Jacqueline of Golden River eBook

This eBook from the Gutenberg Project consists of approximately 174 pages of information about Jacqueline of Golden River.

It was a roughly dressed, rough-looking denizen of the low quarter into which I had strayed.  His arms were beneath my neck, raising my head, and he was looking into my face with an expression of great concern upon his own good-natured one.

“I thought you were dead!” I could make out amid the stream of his dialect, but the remainder of his speech was beyond my understanding.

“Help me!” I muttered, reaching for his hand.

He understood the gesture, for he assisted me to my feet, and, after I had leaned weakly against the wall of a house for a minute or two, I found that I could stand unassisted.

I looked round in bewilderment.

“Where am I?” I asked, still bound by that first memory of New York.

“In Sous-le-Cap, m’sieur,” answered the man.

I felt in my pocket for my watch and drew it out.  It was strange that the men had not robbed me, but I suppose they had become terrified at their work and had run off.  However, I did not think of that at the time.

I think my action was an automatic one, the natural refuge for a perplexed man.  But the sight of the time brought back my memory, and the events of the day rushed back into my mind with a force that seemed to send an accession of new strength through my limbs.

It was a few minutes past eight.  And the boat sailed at nine.  I must have lain stunned in Sous-le-Cap Street for an hour and a half, at least, and only the supreme necessity of awakening, realized through unconsciousness, had saved me from dying under the snows.

I found that I could walk, and having explained to the man that I wished to go to the chateau, was taken by him to the top of a winding road near at hand, from which I could see my destination at no great distance from me.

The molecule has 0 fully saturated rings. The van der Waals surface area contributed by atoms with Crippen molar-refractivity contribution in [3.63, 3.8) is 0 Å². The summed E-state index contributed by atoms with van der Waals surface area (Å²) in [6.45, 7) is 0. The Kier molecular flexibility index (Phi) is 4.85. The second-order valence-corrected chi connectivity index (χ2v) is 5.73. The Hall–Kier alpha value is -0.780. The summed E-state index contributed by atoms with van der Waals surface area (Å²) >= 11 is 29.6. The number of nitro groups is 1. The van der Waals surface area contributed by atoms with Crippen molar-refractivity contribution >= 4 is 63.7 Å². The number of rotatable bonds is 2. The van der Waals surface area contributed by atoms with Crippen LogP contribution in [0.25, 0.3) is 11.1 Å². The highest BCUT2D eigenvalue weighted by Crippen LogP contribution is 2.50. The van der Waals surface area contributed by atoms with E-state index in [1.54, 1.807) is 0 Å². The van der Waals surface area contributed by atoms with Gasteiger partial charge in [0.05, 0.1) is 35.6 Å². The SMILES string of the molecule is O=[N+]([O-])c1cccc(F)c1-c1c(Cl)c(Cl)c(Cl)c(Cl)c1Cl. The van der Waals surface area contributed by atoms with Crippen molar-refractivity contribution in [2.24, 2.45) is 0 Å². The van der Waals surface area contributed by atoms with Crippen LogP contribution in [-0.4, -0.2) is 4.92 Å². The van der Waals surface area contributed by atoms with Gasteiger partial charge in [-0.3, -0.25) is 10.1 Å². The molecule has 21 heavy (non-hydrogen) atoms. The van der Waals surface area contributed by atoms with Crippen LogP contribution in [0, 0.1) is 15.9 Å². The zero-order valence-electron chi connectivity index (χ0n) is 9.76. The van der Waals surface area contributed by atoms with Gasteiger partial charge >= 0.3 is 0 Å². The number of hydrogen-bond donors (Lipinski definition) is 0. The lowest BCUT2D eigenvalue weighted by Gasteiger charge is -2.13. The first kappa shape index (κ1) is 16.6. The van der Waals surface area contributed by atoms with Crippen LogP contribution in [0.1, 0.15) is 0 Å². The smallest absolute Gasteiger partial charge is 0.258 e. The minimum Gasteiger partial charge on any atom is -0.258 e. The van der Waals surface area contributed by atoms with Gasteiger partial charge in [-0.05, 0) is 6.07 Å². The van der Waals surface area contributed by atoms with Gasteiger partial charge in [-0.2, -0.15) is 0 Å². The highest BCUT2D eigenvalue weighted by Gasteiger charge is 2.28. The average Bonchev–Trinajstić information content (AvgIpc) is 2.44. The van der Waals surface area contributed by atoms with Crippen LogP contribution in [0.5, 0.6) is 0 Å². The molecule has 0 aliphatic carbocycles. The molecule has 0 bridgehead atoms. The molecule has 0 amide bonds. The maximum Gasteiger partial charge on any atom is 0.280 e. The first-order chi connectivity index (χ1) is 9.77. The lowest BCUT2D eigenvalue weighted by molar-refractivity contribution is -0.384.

Dismissing my friendly guide, and sending him back rejoicing with liberal largesse, I hurried as quickly as I could make my way along the ramparts, past the frowning, ancient cannon skirting the park, until I burst into the chateau at half past the hour.

I must have presented a dreadful spectacle, for my hair and collar were matted with blood, and I saw the guests stare and shrink from me.  The clerk came toward me and stopped me at the entrance to the elevator.

“Where as Miss Hewlett?” I gasped.

“Didn’t you meet her?  She left here nearly an hour ago.”

I caught him by the arm, and I think he imagined that I was going to seize him by the throat also, for he backed away from me, and I saw a look of fear come into his eyes.  The elevator attendant came running between us.

“Your friend——­” he began.

“My friend?” I cried.

“He came for her and said that you had met with an accident,” the clerk continued.  “She went with him at once.  He took her away in a sleigh.  I was sure that you had missed her when you came in.”

But already I was half-way across the hall and running for the door.  I raced wildly across the court and toward the terrace.

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Jacqueline of Golden River from Project Gutenberg. Public domain.
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